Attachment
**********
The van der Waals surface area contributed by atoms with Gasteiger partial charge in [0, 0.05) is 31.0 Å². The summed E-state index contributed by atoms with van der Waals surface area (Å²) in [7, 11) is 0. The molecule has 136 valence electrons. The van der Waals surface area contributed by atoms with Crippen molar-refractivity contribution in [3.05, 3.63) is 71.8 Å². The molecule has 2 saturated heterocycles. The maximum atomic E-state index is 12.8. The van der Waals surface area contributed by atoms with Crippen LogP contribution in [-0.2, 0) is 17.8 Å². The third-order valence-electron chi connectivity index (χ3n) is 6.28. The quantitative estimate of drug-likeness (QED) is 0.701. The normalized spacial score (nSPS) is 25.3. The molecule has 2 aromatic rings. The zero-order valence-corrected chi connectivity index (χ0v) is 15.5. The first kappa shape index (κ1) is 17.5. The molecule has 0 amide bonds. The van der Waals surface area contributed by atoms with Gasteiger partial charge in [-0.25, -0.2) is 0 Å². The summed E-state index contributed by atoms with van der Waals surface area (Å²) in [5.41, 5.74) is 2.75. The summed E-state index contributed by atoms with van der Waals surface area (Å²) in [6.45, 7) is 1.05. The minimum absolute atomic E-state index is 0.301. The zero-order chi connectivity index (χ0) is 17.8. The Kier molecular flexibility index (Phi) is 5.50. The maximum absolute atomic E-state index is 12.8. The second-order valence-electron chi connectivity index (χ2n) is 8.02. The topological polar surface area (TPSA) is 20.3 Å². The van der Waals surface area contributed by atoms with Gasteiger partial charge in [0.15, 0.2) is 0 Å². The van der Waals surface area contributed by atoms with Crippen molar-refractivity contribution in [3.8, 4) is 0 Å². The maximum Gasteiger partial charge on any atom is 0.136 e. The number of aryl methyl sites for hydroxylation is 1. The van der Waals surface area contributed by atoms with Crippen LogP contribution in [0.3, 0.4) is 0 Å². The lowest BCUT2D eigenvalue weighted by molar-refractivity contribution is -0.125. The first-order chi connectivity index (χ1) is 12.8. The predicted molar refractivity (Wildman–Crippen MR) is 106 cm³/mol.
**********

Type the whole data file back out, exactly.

The van der Waals surface area contributed by atoms with Gasteiger partial charge in [0, 0.05) is 31.0 Å². The summed E-state index contributed by atoms with van der Waals surface area (Å²) in [7, 11) is 0. The molecule has 136 valence electrons. The van der Waals surface area contributed by atoms with Crippen molar-refractivity contribution in [3.05, 3.63) is 71.8 Å². The molecule has 2 saturated heterocycles. The maximum atomic E-state index is 12.8. The van der Waals surface area contributed by atoms with Crippen LogP contribution in [-0.2, 0) is 17.8 Å². The third-order valence-electron chi connectivity index (χ3n) is 6.28. The quantitative estimate of drug-likeness (QED) is 0.701. The normalized spacial score (nSPS) is 25.3. The molecule has 2 aromatic rings. The zero-order valence-corrected chi connectivity index (χ0v) is 15.5. The first kappa shape index (κ1) is 17.5. The molecule has 0 amide bonds. The van der Waals surface area contributed by atoms with Gasteiger partial charge in [-0.25, -0.2) is 0 Å². The summed E-state index contributed by atoms with van der Waals surface area (Å²) in [5.41, 5.74) is 2.75. The summed E-state index contributed by atoms with van der Waals surface area (Å²) in [6.45, 7) is 1.05. The minimum absolute atomic E-state index is 0.301. The zero-order chi connectivity index (χ0) is 17.8. The Kier molecular flexibility index (Phi) is 5.50. The maximum absolute atomic E-state index is 12.8. The second-order valence-electron chi connectivity index (χ2n) is 8.02. The topological polar surface area (TPSA) is 20.3 Å². The van der Waals surface area contributed by atoms with Gasteiger partial charge in [0.15, 0.2) is 0 Å². The van der Waals surface area contributed by atoms with Crippen molar-refractivity contribution in [3.8, 4) is 0 Å². The maximum Gasteiger partial charge on any atom is 0.136 e. The number of aryl methyl sites for hydroxylation is 1. The van der Waals surface area contributed by atoms with Crippen LogP contribution in [0.3, 0.4) is 0 Å². The lowest BCUT2D eigenvalue weighted by molar-refractivity contribution is -0.125. The first-order chi connectivity index (χ1) is 12.8. The predicted molar refractivity (Wildman–Crippen MR) is 106 cm³/mol.